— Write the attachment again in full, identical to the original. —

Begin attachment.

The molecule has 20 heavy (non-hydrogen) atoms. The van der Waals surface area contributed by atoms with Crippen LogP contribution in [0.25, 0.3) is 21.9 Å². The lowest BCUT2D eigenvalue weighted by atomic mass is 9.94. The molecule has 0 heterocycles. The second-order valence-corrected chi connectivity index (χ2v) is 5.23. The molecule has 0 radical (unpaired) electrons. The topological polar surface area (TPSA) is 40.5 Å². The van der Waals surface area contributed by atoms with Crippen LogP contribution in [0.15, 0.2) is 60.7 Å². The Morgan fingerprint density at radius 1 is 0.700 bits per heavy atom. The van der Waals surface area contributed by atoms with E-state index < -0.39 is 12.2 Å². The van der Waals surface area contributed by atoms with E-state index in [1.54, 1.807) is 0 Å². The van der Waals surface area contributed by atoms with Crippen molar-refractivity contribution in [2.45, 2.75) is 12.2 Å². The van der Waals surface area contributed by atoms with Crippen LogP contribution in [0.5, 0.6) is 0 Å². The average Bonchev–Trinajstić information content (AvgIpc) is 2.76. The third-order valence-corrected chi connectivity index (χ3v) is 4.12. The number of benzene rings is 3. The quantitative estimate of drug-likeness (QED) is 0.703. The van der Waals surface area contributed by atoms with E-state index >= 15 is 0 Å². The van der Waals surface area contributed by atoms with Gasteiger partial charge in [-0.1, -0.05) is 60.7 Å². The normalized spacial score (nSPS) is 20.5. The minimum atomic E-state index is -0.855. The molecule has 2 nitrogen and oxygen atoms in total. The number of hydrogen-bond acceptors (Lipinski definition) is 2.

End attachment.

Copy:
The molecule has 20 heavy (non-hydrogen) atoms. The van der Waals surface area contributed by atoms with Crippen LogP contribution in [0.25, 0.3) is 21.9 Å². The lowest BCUT2D eigenvalue weighted by atomic mass is 9.94. The molecule has 0 heterocycles. The second-order valence-corrected chi connectivity index (χ2v) is 5.23. The molecule has 0 radical (unpaired) electrons. The topological polar surface area (TPSA) is 40.5 Å². The van der Waals surface area contributed by atoms with Crippen LogP contribution in [0.15, 0.2) is 60.7 Å². The Morgan fingerprint density at radius 1 is 0.700 bits per heavy atom. The van der Waals surface area contributed by atoms with E-state index < -0.39 is 12.2 Å². The van der Waals surface area contributed by atoms with E-state index in [1.54, 1.807) is 0 Å². The van der Waals surface area contributed by atoms with Crippen molar-refractivity contribution in [2.45, 2.75) is 12.2 Å². The van der Waals surface area contributed by atoms with Crippen LogP contribution in [0.5, 0.6) is 0 Å². The average Bonchev–Trinajstić information content (AvgIpc) is 2.76. The third-order valence-corrected chi connectivity index (χ3v) is 4.12. The number of benzene rings is 3. The quantitative estimate of drug-likeness (QED) is 0.703. The van der Waals surface area contributed by atoms with E-state index >= 15 is 0 Å². The van der Waals surface area contributed by atoms with Gasteiger partial charge in [-0.1, -0.05) is 60.7 Å². The normalized spacial score (nSPS) is 20.5. The minimum atomic E-state index is -0.855. The molecule has 2 nitrogen and oxygen atoms in total. The number of hydrogen-bond acceptors (Lipinski definition) is 2.